The world is seriously starting to wake up to the importance of correct waste disposal and reducing the amount of waste which is being generated. There is so much that we can do with regards to the way in which we create and recycle waste, and collectively we can have huge impact on reducing our overall waste generation. There are some areas however where it is more difficult to reduce the amount of waste which we create, such as medical facilities. Biomedical and biohazardous waste is a highly sensitive area and within this category there is a lot of legal requirements for how we should be managing the waste. Today in particular we are going to focus onand why it is so important that we do so in adherence with the legal guidelines which have been set out.
What is Cytotoxic Waste?
This particular form of waste is what is considered as being toxic to the the cells of the body. Usually this will include materials, equipment and even residue which have been contaminated by cytotoxic drugs. In the main this refers to equipment which is used in the treatment of cancer patients, and this waste is also often referred to as chemotherapy waste.
General Practice For Processing Waste
In almost all cases with this kind of waste we see it sent to large scale industrial incinerators and burned. Once the waste is burned to ash, it will then be removed, bagged up and sent off to what is called sanitary landfill. These sites where this landfill is collected,. Are monitored at all times as well as being gated and locked in order to ensure that it remains secure.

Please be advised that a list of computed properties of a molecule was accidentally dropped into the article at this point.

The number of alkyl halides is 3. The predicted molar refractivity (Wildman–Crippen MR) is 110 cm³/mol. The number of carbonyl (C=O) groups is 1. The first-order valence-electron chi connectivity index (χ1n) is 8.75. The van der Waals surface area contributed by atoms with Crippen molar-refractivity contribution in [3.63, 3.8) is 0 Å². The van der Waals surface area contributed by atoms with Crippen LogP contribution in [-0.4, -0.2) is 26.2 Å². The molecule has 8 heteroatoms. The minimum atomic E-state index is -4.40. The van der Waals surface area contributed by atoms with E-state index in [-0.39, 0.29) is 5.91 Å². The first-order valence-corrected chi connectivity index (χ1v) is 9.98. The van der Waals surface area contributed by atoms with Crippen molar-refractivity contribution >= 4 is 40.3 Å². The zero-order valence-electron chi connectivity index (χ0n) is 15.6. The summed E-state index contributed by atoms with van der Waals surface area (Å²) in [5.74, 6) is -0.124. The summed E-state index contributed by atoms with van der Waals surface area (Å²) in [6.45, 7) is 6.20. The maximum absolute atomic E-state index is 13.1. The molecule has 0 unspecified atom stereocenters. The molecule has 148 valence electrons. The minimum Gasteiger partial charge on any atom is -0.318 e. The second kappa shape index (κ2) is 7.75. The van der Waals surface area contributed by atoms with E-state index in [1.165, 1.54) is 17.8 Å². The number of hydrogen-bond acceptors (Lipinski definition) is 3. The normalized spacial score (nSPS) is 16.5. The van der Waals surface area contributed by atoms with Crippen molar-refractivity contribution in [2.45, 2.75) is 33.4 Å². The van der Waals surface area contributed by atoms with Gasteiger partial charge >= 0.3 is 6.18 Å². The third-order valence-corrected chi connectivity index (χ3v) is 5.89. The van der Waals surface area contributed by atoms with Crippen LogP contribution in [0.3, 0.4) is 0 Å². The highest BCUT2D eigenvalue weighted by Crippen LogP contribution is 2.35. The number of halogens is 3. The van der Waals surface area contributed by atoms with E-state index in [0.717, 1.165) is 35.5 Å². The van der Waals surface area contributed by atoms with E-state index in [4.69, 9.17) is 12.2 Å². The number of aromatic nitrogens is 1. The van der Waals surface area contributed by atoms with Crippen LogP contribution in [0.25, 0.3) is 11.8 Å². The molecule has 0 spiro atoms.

Large Scale Health Risks
All medical waste must be treated and managed in a certain way, but when it comes to cytotoxic waste there is even more importance placed on the management of this waste product. The reason for this is that the mishandling of this waste could present a very real danger to the public. In fact there are large scale health risks which this waste could present if it is not dealt with correctly. Across many impoverished regions around the world, we see communities relying on landfill sites for sustenance, and one of the major concerns here is the proximity which they have to cytotoxic waste. Aside from the very clear issue of impoverished communities, this goes to show exactly what dangers are presented when it comes to the mishandling of cytotoxic waste.
It is critical that the government remains on top of the regulations and legal requirements around this kind of waste, as well as paying close attention to the companies which work in the management, handling and treatment of all cytotoxic waste. There is little which we can do to reduce the quantity of this kind of waste, but there is certainly much that we should be doing in order to ensure that we are protecting ourselves from the potential risks which this waste can present.